The Rotary Club of Westerville, on May 23, honored Linda Weiler with its 43rd annual A. Monroe Courtright Volunteer Service Award. The Courtright Award recognizes outstanding community service by a leader or volunteer that is both “significant and sustained.” This service must come without pay, and not as part of one’s job.
Weiler was honored for her service to the Westerville City School District, where her monumental volunteer and fundraising efforts have been significant and sustained for 20 years.
The mother to four who have gone through Mark Twain and Fouse Elementary schools, Genoa Middle School and Westerville Central High School, Weiler got involved at her local elementary school while her children were students there, and has never ended her involvement – even as her volunteer work has grown to the middle school, high school and district-wide level.
Weiler was nominated for this honor by Fouse first grade teacher Deb Urby for founding a program eight years ago called the Genoa Middle-Fouse Elementary Mentoring Program. Genoa students are trained as mentors, and then work two days a week with Fouse children on their English learning and reading skills. Weiler has also volunteered at Fouse, Mark Twain, Genoa, Westerville Central High School, Challenge Day at Central, Westerville Education Challenge, and Parent Council.
She is also an eight-year member of the Westerville Parent Council, the umbrella group of PTA presidents from all 23 schools in the district, representing 34 member groups. She also is a board member and eight-year active member in Westerville Education Challenge (WEC), which raises money for school initiatives that promote character education and social-emotional well-being. WEC is a nonprofit organization run by volunteers that has raised more than $100,000 since 2009. Its largest sponsored program is Challenge Day, an intense anti-bullying program for high school freshmen. More than 6,000 Westerville students have participated, often called “life-changing.” The WEC also funds the PRIDE program at Heritage Middle School, which promotes a sense of family and inclusiveness inside and outside of the classroom; and the monthly MODEL program at three middle schools, in which seventh- and eighth-grade girls are grouped with adult mentors to help increase their sense of self-worth and self-sufficiency. Weiler has served as a mentor at Walnut Springs herself for the last two years.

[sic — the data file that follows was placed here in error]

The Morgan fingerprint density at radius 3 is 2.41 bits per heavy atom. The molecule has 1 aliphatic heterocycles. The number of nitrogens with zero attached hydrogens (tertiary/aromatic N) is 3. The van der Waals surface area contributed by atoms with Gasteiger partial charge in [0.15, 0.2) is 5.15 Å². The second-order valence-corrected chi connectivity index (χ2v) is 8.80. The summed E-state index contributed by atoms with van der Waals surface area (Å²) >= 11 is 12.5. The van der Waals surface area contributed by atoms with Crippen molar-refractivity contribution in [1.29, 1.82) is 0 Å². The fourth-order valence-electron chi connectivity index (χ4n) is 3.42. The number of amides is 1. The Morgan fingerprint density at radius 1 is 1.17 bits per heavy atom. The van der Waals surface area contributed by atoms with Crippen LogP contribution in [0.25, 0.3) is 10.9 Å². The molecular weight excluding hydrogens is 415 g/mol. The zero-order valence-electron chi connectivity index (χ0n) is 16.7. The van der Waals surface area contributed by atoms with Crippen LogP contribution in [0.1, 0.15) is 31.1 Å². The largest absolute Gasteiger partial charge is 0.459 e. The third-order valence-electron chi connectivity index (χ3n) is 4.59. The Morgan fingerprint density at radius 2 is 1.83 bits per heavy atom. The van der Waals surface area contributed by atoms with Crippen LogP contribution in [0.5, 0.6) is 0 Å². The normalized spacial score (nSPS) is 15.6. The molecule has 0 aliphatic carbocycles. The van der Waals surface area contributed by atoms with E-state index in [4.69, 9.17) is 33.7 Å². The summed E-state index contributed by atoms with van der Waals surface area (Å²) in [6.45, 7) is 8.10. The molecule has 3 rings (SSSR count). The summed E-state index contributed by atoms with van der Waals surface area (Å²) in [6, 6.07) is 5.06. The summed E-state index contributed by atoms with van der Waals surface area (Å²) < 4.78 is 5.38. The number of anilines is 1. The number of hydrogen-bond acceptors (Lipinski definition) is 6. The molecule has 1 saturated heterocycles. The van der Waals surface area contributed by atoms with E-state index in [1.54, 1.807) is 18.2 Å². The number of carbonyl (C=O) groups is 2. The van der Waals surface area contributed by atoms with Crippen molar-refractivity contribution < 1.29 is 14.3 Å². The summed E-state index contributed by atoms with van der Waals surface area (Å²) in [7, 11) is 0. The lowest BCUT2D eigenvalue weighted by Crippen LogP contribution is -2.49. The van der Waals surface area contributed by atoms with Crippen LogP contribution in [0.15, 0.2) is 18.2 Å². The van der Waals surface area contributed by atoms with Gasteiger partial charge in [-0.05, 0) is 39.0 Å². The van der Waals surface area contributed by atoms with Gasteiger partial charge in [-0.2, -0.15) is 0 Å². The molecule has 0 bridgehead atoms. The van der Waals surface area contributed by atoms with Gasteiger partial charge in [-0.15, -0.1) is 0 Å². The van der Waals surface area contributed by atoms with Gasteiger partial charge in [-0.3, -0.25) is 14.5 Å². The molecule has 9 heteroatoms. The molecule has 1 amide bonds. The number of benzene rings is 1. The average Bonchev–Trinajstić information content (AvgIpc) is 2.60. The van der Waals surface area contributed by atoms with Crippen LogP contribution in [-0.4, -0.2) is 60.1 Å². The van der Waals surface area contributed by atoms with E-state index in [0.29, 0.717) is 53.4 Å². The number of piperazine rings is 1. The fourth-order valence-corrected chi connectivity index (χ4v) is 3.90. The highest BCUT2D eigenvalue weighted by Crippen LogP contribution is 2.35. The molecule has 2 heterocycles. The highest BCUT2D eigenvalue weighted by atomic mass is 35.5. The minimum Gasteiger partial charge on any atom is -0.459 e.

For these extensive volunteer efforts and more too numerous to list, the Rotary Club of Westerville honored Linda Weiler with their 43rd annual A. Monroe Courtright Volunteer Service Award. The club also made her a Paul Harris Fellow, donating $1,000 in her name to The Rotary Foundation. She joins another prestigious list of luminaries as honorary Paul Harris Fellows that stretches from Mother Therese to Jimmy Carter.
Courtright was the longtime publisher of Westerville’s historic hometown newspaper, The Public Opinion (PO). He also was a charter member of Rotary Club of Westerville. He died unexpectedly just a month into his term as the club’s president in 1977, and the club launched the community service award in his honor. Courtright was known for his strong support of Westerville, and his strong opinions, expressed weekly in a front-page column in the PO titled, “You Can Quote Us as Saying.” Off the front page, his private philanthropic efforts were less well known. A business in trouble might find an envelope of money near the cash register after an unannounced visit. Westerville families and groups in need were helped frequently, with anonymous gifts that the newspaper publisher had no wish to publicize.